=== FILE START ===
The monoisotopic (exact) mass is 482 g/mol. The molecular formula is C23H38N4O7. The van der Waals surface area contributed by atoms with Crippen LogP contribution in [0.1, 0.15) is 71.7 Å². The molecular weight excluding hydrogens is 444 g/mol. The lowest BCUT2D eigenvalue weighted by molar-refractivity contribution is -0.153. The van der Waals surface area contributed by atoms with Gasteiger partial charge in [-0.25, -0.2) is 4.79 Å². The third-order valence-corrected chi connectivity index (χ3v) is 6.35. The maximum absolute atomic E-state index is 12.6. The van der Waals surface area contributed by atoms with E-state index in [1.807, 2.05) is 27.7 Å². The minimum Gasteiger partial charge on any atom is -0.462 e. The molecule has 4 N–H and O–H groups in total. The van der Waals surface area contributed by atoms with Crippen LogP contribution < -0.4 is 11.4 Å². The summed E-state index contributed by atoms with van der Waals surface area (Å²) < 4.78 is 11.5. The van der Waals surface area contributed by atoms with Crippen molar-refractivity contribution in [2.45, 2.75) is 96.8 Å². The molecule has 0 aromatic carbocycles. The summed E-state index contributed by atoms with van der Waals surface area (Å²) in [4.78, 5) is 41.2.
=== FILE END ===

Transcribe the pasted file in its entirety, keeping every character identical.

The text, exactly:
The monoisotopic (exact) mass is 482 g/mol. The molecular formula is C23H38N4O7. The van der Waals surface area contributed by atoms with Crippen LogP contribution in [0.1, 0.15) is 71.7 Å². The molecular weight excluding hydrogens is 444 g/mol. The lowest BCUT2D eigenvalue weighted by molar-refractivity contribution is -0.153. The van der Waals surface area contributed by atoms with Gasteiger partial charge in [-0.25, -0.2) is 4.79 Å². The third-order valence-corrected chi connectivity index (χ3v) is 6.35. The maximum absolute atomic E-state index is 12.6. The van der Waals surface area contributed by atoms with E-state index in [1.807, 2.05) is 27.7 Å². The minimum Gasteiger partial charge on any atom is -0.462 e. The molecule has 4 N–H and O–H groups in total. The van der Waals surface area contributed by atoms with Crippen LogP contribution < -0.4 is 11.4 Å². The summed E-state index contributed by atoms with van der Waals surface area (Å²) < 4.78 is 11.5. The van der Waals surface area contributed by atoms with Crippen molar-refractivity contribution in [2.45, 2.75) is 96.8 Å². The molecule has 0 aromatic carbocycles. The summed E-state index contributed by atoms with van der Waals surface area (Å²) in [4.78, 5) is 41.2.